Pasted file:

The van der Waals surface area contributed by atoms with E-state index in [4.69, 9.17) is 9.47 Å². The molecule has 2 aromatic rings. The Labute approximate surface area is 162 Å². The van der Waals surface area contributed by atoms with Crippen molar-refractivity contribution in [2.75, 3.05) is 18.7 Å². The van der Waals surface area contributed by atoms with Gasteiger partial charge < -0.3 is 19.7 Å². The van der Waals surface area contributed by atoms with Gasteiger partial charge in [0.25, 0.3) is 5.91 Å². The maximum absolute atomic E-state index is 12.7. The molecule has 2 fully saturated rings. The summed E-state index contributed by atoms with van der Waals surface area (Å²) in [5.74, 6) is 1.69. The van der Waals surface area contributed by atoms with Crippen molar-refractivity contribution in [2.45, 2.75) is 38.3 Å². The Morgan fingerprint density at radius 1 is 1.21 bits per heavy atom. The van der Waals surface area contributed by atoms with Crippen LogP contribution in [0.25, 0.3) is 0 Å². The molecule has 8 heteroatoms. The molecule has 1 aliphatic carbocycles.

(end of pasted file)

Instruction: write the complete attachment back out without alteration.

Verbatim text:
The van der Waals surface area contributed by atoms with E-state index in [4.69, 9.17) is 9.47 Å². The molecule has 2 aromatic rings. The Labute approximate surface area is 162 Å². The van der Waals surface area contributed by atoms with Crippen molar-refractivity contribution in [2.75, 3.05) is 18.7 Å². The van der Waals surface area contributed by atoms with Gasteiger partial charge < -0.3 is 19.7 Å². The van der Waals surface area contributed by atoms with Gasteiger partial charge in [0.25, 0.3) is 5.91 Å². The maximum absolute atomic E-state index is 12.7. The molecule has 2 fully saturated rings. The summed E-state index contributed by atoms with van der Waals surface area (Å²) in [5.74, 6) is 1.69. The van der Waals surface area contributed by atoms with Crippen molar-refractivity contribution in [2.45, 2.75) is 38.3 Å². The Morgan fingerprint density at radius 1 is 1.21 bits per heavy atom. The van der Waals surface area contributed by atoms with Crippen LogP contribution in [0.25, 0.3) is 0 Å². The molecule has 8 heteroatoms. The molecule has 1 aliphatic carbocycles.